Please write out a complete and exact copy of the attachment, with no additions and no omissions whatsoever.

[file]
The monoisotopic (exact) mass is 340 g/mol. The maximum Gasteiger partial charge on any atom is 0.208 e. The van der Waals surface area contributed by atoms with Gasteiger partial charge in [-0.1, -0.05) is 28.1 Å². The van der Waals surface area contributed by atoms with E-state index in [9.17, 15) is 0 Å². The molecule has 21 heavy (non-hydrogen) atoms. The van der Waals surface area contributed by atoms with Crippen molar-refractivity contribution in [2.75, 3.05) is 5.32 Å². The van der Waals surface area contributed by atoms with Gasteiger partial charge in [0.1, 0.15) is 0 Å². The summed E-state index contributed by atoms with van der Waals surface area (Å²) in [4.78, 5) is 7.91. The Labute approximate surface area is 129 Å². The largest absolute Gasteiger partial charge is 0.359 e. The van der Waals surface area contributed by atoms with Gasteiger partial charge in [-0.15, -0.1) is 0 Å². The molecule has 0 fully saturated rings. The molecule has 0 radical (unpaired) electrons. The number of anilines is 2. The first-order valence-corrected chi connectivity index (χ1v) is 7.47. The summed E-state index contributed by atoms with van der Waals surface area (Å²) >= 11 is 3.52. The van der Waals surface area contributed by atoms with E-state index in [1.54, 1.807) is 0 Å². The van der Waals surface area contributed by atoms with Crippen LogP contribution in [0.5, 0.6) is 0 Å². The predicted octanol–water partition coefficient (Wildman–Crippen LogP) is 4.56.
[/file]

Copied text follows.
The monoisotopic (exact) mass is 340 g/mol. The maximum Gasteiger partial charge on any atom is 0.208 e. The van der Waals surface area contributed by atoms with Gasteiger partial charge in [-0.1, -0.05) is 28.1 Å². The van der Waals surface area contributed by atoms with E-state index in [9.17, 15) is 0 Å². The molecule has 21 heavy (non-hydrogen) atoms. The van der Waals surface area contributed by atoms with Crippen molar-refractivity contribution in [2.75, 3.05) is 5.32 Å². The van der Waals surface area contributed by atoms with Gasteiger partial charge in [0.1, 0.15) is 0 Å². The summed E-state index contributed by atoms with van der Waals surface area (Å²) in [4.78, 5) is 7.91. The Labute approximate surface area is 129 Å². The largest absolute Gasteiger partial charge is 0.359 e. The van der Waals surface area contributed by atoms with Gasteiger partial charge in [-0.15, -0.1) is 0 Å². The molecule has 0 fully saturated rings. The molecule has 0 radical (unpaired) electrons. The number of anilines is 2. The first-order valence-corrected chi connectivity index (χ1v) is 7.47. The summed E-state index contributed by atoms with van der Waals surface area (Å²) >= 11 is 3.52. The van der Waals surface area contributed by atoms with E-state index in [1.54, 1.807) is 0 Å². The van der Waals surface area contributed by atoms with Crippen LogP contribution in [0.5, 0.6) is 0 Å². The predicted octanol–water partition coefficient (Wildman–Crippen LogP) is 4.56.